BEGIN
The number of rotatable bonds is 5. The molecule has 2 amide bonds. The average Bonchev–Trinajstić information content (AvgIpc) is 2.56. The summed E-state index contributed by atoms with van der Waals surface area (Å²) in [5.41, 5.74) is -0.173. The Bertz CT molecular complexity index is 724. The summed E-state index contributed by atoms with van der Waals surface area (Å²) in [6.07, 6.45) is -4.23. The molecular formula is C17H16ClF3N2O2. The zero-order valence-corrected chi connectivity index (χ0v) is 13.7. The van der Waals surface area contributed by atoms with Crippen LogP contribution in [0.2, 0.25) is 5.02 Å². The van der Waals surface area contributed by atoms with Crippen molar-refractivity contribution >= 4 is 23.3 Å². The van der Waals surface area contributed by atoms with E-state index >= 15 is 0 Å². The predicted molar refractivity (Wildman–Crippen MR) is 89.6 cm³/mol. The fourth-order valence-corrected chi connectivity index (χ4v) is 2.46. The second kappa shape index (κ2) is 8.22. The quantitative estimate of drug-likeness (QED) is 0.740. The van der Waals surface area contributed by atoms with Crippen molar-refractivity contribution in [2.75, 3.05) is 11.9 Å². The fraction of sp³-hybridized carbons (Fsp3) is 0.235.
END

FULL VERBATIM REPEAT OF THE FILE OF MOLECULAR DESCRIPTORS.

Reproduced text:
The number of rotatable bonds is 5. The molecule has 2 amide bonds. The average Bonchev–Trinajstić information content (AvgIpc) is 2.56. The summed E-state index contributed by atoms with van der Waals surface area (Å²) in [5.41, 5.74) is -0.173. The Bertz CT molecular complexity index is 724. The summed E-state index contributed by atoms with van der Waals surface area (Å²) in [6.07, 6.45) is -4.23. The molecular formula is C17H16ClF3N2O2. The zero-order valence-corrected chi connectivity index (χ0v) is 13.7. The van der Waals surface area contributed by atoms with Crippen LogP contribution in [0.2, 0.25) is 5.02 Å². The van der Waals surface area contributed by atoms with Crippen molar-refractivity contribution >= 4 is 23.3 Å². The van der Waals surface area contributed by atoms with E-state index >= 15 is 0 Å². The predicted molar refractivity (Wildman–Crippen MR) is 89.6 cm³/mol. The fourth-order valence-corrected chi connectivity index (χ4v) is 2.46. The second kappa shape index (κ2) is 8.22. The quantitative estimate of drug-likeness (QED) is 0.740. The van der Waals surface area contributed by atoms with Crippen molar-refractivity contribution in [2.75, 3.05) is 11.9 Å². The fraction of sp³-hybridized carbons (Fsp3) is 0.235.